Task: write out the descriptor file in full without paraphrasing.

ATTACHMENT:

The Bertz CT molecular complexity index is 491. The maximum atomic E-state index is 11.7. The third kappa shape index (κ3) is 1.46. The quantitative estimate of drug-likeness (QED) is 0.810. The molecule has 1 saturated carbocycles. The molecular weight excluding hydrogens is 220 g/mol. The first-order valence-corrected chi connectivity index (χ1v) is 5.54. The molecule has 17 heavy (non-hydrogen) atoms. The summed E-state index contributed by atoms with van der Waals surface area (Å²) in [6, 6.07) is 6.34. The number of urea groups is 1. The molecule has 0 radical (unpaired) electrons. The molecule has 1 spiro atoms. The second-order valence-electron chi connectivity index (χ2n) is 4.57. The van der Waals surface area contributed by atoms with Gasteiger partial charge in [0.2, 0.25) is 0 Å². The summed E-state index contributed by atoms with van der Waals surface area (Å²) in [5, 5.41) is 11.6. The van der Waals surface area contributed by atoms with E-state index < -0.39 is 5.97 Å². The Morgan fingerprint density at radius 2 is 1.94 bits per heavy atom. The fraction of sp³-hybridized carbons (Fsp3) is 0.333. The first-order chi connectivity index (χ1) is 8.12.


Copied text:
The Bertz CT molecular complexity index is 491. The maximum atomic E-state index is 11.7. The third kappa shape index (κ3) is 1.46. The quantitative estimate of drug-likeness (QED) is 0.810. The molecule has 1 saturated carbocycles. The molecular weight excluding hydrogens is 220 g/mol. The first-order valence-corrected chi connectivity index (χ1v) is 5.54. The molecule has 17 heavy (non-hydrogen) atoms. The summed E-state index contributed by atoms with van der Waals surface area (Å²) in [6, 6.07) is 6.34. The number of urea groups is 1. The molecule has 0 radical (unpaired) electrons. The molecule has 1 spiro atoms. The second-order valence-electron chi connectivity index (χ2n) is 4.57. The van der Waals surface area contributed by atoms with Gasteiger partial charge in [0.2, 0.25) is 0 Å². The summed E-state index contributed by atoms with van der Waals surface area (Å²) in [5, 5.41) is 11.6. The van der Waals surface area contributed by atoms with E-state index < -0.39 is 5.97 Å². The Morgan fingerprint density at radius 2 is 1.94 bits per heavy atom. The fraction of sp³-hybridized carbons (Fsp3) is 0.333. The first-order chi connectivity index (χ1) is 8.12.